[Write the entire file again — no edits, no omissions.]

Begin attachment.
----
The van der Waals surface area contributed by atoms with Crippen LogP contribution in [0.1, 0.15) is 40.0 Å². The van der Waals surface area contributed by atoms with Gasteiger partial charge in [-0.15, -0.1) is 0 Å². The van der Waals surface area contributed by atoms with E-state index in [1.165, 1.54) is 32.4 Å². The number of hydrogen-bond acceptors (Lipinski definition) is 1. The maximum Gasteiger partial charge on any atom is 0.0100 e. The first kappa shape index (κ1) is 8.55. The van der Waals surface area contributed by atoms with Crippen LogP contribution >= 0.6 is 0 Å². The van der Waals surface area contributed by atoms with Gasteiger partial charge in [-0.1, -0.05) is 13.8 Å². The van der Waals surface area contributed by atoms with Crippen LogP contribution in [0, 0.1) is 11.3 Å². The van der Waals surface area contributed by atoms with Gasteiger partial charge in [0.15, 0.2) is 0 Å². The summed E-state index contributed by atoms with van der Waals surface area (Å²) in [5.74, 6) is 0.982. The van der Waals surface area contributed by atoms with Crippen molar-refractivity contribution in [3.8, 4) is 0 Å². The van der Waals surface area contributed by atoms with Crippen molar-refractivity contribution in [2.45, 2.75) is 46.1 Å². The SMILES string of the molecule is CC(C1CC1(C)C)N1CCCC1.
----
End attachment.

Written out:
The van der Waals surface area contributed by atoms with Crippen LogP contribution in [0.1, 0.15) is 40.0 Å². The van der Waals surface area contributed by atoms with Gasteiger partial charge in [-0.15, -0.1) is 0 Å². The van der Waals surface area contributed by atoms with E-state index in [1.165, 1.54) is 32.4 Å². The number of hydrogen-bond acceptors (Lipinski definition) is 1. The maximum Gasteiger partial charge on any atom is 0.0100 e. The first kappa shape index (κ1) is 8.55. The van der Waals surface area contributed by atoms with Crippen LogP contribution >= 0.6 is 0 Å². The van der Waals surface area contributed by atoms with Gasteiger partial charge in [-0.1, -0.05) is 13.8 Å². The van der Waals surface area contributed by atoms with Crippen LogP contribution in [0, 0.1) is 11.3 Å². The van der Waals surface area contributed by atoms with Gasteiger partial charge in [0.15, 0.2) is 0 Å². The summed E-state index contributed by atoms with van der Waals surface area (Å²) in [5.74, 6) is 0.982. The van der Waals surface area contributed by atoms with Crippen molar-refractivity contribution in [3.8, 4) is 0 Å². The van der Waals surface area contributed by atoms with Crippen molar-refractivity contribution in [2.45, 2.75) is 46.1 Å². The SMILES string of the molecule is CC(C1CC1(C)C)N1CCCC1.